Why the College World Series Draws More Yawns Than Cheers
Part of the blame may be the use of metal, rather than wooden bats
DENVER — The College World Series, now under way at Rosenblatt Stadium in Omaha, Neb., may be exciting for players and fans of the eight participating schools, but in terms of mass appeal, it hardly compares to the major-league World Series. Even the pro scouts don't necessarily pay much attention.
If big-league teams show a surprising lack of interest, it may be for one reason: metal bats. "College baseball isn't much of a test for an aspiring professional," says Phil Anger, who once served as a commission scout for the Cleveland Indians. Anger, who has also been an American Legion Baseball official in eastern Connecticut for more than a quarter of a century, points out two major flaws in the college game, both a direct result of the cost-cutting measure of replacing wooden bats with metal ones.
One impacts the development of hitters, the other the development of pitchers.
"Even a handle hit can be a rocket," Anger says of balls struck near a hitter's hands. "This causes a hitter to develop bad habits and an unrealistic assessment of his own power, because even careless swings can result in long balls.
"Because a metal bat is one long 'sweet spot,' pitchers are reluctant to throw inside, and that's a must in pro ball." Still, Anger believes that most players offered a college baseball scholarship are well advised to take it.
"The odds are so great against actually succeeding in the professional ranks, that the opportunity to get your schooling paid for is a valuable one," Anger says. "Unless he's going to be one of the top draft picks, where the big money is guaranteed, a kid's better off going to college and playing in a wooden-bat league during the summer. That way, he'll get an education and still be able to test his potential as a player."
This week, with the College World Series heading toward Saturday's championship game, major league general managers will be engaged in drafting the players whom they consider to be the best prospects. Many of the top baseball players are high school seniors and junior college students not in Omaha. The college players with pro potential have already been scouted and cross-checked, so what they do on the field this week will have little impact on when their names will be called during the three-day amateur draft.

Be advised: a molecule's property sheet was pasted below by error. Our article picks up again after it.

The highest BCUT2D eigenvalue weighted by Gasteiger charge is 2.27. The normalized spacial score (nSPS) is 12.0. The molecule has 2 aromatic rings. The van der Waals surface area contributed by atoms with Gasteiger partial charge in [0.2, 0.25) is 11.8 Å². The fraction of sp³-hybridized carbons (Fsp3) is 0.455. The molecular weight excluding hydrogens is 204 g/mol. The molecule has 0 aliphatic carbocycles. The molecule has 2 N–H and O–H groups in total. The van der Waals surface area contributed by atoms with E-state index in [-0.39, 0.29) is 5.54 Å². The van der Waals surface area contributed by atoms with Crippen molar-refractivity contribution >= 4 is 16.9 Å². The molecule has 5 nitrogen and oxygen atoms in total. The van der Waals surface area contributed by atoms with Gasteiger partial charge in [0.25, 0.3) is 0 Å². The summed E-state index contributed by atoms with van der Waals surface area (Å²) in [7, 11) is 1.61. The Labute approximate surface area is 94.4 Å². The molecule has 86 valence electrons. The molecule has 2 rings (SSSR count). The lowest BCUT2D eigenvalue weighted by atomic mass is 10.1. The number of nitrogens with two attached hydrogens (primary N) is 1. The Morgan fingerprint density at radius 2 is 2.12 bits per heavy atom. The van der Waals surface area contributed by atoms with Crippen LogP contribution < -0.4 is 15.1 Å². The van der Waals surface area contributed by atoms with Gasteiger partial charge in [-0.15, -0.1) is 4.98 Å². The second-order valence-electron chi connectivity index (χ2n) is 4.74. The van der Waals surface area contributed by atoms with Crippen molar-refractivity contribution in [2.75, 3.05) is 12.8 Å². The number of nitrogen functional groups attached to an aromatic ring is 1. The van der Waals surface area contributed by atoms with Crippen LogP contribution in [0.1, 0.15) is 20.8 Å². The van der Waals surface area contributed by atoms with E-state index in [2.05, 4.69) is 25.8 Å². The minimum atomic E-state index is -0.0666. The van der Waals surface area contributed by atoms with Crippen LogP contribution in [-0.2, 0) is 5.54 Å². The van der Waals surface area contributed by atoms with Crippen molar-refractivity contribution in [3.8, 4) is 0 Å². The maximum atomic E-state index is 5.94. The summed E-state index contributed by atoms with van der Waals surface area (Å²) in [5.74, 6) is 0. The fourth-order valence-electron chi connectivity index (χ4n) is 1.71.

Still, making it to the College World Series puts one in the company of some of the nation's finest student-athletes. This year's World Series field included Stanford, UCLA, Auburn, Rice, Miami, Alabama, Mississippi State, and Louisiana State, the defending champion and three-time winner in the past six years. As of press time, UCLA and Rice hadbeen eliminated.
A team needs a lot of cash to compete at the college Division I level. Jet travel and other related expenses take a hefty chunk out of a school's budget.
Even for teams that don't make it to the World Series, the investment is considerable. The United States Air Force Academy, for example, must incur sizeable travel expenses as the result of Western Athletic Conference guidelines, which steer member schools to play 52 Division I games and no more than four Division II contests. "Instead of taking an hour's bus trip to Denver for a game," says Air Force head coach Eric Campbell, "we have to spend $15,000 to fly to Arizona. This not only costs more money, but it keeps our kids out of school for a longer time. We'd like to play more Division II opponents who are closer to home, but doing so lowers our power rating and that of our conference, so we have to get on a plane."
In a given season, a nearby Division II team might actually be tougher than many Division I opponents, but power ratings, which help to determine seeding for qualifying games for the College World Series, take precedence over budgetary and scholastic considerations.
All of this has proved to be too much for one school to handle. The University of Denver, which is about to move into Division I competition in other sports, has dropped its 128-year-old baseball program and relegated baseball to a club activity.
Late springs and the absence of football revenue preclude their being able to play full home schedules and to afford flying to many of their games.
Coach Jack Rose, who has been at the college for 36 years, says, "Our being forced to drop the program is particularly hard on our juniors." One of them, third baseman Greg Krom, knows that this may be the end of the line. "I'm so close to graduating," he says, "that I can't really go anywhere else. I only hope that a year from now I'll be able to catch on somewhere, because I really love this game and I'm not ready to give it up."